Figure 1

Flowchart demonstrating the most pertinent features of our COVID-19 cohort. BAME, Black and minority ethnic; HFrEF, heart failure with reduced ejection fraction; LVEF, left ventricular ejection fraction; PASP, pulmonary artery systolic pressure; RV, right ventricle.

Table 1

Baseline demographics, risk factors, biochemical and echocardiographic parameters

Patient characteristics

A salient 41.4% (n=36) of the study population succumbed to this devastating virus. The mean age of the cohort was 62±14.8 years of age and there was no significant difference observed between those who died and those who survived (64±13.7 vs 61.5±15.6, OR: 1.01, CI 0.98 to 1.04, p=0.43). Males comprised 55.2% (n=48) of the cohort. Our population demographics represents a high proportion of patients of black and minority ethnic origin (BAME) (60.9%, n=53). Notably, they were not at a higher risk of mortality from COVID-19 when compared with Caucasians (OR: 0.97, CI 0.37 to 2.50, p=0.95).

An overwhelming majority of the cohort were overweight with 65.5% (n=57) exhibiting a body mass index (BMI) of ≥25 kg/m2. The mean BMI of the cohort was elevated at 29.8±6.9 kg/m2, but there was no statistical significance demonstrated between obesity (BMI: >30 kg/m2) and inpatient mortality (OR: 1.14, CI 0.43 to 3.0, p<0.79). Other notable CV risk factors included hypertension (51.7%) and diabetes (33.3%) (figure 2). There was no significant link observed between the presence of CV risk factors and inpatient death, although a diagnostic label of hypertension was close to achieving statistical significance (OR: 2.33, CI 0.97 to 5.61, p=0.059). More than half of the cohort (58.6%) was admitted to ITU and out of the 36 patients who died, 30 (83.3%) passed away in the ITU setting. Intuitively, admission to ITU was associated with an increased risk in mortality (OR: 7.14, CI 2.53 to 20.19, p<0.001).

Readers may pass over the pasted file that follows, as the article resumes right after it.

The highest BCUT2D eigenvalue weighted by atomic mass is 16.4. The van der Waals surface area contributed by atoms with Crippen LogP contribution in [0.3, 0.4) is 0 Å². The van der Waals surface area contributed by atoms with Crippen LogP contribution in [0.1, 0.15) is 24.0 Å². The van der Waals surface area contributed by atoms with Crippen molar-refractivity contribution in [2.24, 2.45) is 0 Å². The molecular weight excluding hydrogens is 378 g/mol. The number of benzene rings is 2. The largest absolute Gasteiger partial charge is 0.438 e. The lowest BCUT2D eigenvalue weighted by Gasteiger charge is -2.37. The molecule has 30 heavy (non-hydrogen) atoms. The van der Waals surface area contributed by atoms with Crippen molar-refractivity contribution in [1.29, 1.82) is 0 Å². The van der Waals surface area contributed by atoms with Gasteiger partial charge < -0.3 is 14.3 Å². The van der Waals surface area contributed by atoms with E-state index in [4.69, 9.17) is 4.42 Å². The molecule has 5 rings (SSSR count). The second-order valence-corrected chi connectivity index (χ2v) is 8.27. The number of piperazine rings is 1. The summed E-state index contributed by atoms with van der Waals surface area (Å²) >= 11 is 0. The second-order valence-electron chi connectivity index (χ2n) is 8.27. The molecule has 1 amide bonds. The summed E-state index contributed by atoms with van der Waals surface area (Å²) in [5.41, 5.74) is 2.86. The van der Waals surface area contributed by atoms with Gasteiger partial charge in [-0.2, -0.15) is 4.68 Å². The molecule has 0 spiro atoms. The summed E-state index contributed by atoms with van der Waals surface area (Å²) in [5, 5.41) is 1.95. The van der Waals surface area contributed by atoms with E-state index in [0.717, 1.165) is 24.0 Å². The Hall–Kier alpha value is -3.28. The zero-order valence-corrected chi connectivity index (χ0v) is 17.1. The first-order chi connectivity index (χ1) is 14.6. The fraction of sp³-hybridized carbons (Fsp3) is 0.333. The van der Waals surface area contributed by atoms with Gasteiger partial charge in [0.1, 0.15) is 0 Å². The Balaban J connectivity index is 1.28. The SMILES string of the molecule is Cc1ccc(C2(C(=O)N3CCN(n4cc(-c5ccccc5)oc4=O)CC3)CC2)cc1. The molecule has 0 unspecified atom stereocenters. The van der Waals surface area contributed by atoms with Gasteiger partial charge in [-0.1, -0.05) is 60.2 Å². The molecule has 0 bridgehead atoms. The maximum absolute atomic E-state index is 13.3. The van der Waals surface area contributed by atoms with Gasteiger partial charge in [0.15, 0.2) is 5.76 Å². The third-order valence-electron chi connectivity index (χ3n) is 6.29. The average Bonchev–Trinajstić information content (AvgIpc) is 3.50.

Figure 2

Bar chart demonstrating the distribution of comorbdities in both survivors and non-survivors. BMI, body mass index.

Transthoracic echocardiogram